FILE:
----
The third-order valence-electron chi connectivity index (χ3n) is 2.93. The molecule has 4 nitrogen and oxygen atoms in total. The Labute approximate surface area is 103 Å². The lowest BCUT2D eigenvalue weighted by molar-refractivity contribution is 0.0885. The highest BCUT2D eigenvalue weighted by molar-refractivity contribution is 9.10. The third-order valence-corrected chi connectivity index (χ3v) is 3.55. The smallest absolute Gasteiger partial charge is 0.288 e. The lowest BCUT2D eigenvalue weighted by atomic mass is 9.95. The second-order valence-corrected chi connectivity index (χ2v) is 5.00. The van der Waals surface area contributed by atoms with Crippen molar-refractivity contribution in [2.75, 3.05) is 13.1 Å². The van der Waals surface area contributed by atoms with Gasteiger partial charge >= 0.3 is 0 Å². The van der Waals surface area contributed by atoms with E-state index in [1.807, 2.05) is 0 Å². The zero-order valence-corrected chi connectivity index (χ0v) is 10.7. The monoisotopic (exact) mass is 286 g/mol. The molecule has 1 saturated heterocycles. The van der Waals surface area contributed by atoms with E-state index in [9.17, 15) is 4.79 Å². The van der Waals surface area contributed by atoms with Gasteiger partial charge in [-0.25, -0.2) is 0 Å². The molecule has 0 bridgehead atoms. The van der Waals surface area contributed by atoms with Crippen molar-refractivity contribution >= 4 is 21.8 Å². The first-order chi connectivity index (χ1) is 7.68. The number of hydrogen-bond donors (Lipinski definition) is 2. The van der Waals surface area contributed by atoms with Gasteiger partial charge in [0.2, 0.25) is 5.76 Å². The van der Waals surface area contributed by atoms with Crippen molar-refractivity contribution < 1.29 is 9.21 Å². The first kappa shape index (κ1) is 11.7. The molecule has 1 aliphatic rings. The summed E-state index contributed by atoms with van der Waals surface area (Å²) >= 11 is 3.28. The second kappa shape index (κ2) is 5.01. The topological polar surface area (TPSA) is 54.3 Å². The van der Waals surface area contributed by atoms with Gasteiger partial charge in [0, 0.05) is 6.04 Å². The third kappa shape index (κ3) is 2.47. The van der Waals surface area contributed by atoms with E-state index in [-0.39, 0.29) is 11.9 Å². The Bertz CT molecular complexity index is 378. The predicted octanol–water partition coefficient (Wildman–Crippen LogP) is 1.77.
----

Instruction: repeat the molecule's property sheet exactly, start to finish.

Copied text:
The third-order valence-electron chi connectivity index (χ3n) is 2.93. The molecule has 4 nitrogen and oxygen atoms in total. The Labute approximate surface area is 103 Å². The lowest BCUT2D eigenvalue weighted by molar-refractivity contribution is 0.0885. The highest BCUT2D eigenvalue weighted by molar-refractivity contribution is 9.10. The third-order valence-corrected chi connectivity index (χ3v) is 3.55. The smallest absolute Gasteiger partial charge is 0.288 e. The lowest BCUT2D eigenvalue weighted by atomic mass is 9.95. The second-order valence-corrected chi connectivity index (χ2v) is 5.00. The van der Waals surface area contributed by atoms with Crippen molar-refractivity contribution in [2.75, 3.05) is 13.1 Å². The van der Waals surface area contributed by atoms with Gasteiger partial charge >= 0.3 is 0 Å². The van der Waals surface area contributed by atoms with E-state index in [1.807, 2.05) is 0 Å². The zero-order valence-corrected chi connectivity index (χ0v) is 10.7. The monoisotopic (exact) mass is 286 g/mol. The molecule has 1 saturated heterocycles. The van der Waals surface area contributed by atoms with E-state index in [9.17, 15) is 4.79 Å². The van der Waals surface area contributed by atoms with Gasteiger partial charge in [-0.25, -0.2) is 0 Å². The molecule has 0 bridgehead atoms. The van der Waals surface area contributed by atoms with Crippen molar-refractivity contribution >= 4 is 21.8 Å². The first-order chi connectivity index (χ1) is 7.68. The number of hydrogen-bond donors (Lipinski definition) is 2. The van der Waals surface area contributed by atoms with Gasteiger partial charge in [0.2, 0.25) is 5.76 Å². The van der Waals surface area contributed by atoms with Crippen molar-refractivity contribution < 1.29 is 9.21 Å². The first kappa shape index (κ1) is 11.7. The molecule has 1 aliphatic rings. The summed E-state index contributed by atoms with van der Waals surface area (Å²) >= 11 is 3.28. The second kappa shape index (κ2) is 5.01. The topological polar surface area (TPSA) is 54.3 Å². The van der Waals surface area contributed by atoms with Gasteiger partial charge in [0, 0.05) is 6.04 Å². The third kappa shape index (κ3) is 2.47. The van der Waals surface area contributed by atoms with E-state index in [-0.39, 0.29) is 11.9 Å². The Bertz CT molecular complexity index is 378. The predicted octanol–water partition coefficient (Wildman–Crippen LogP) is 1.77.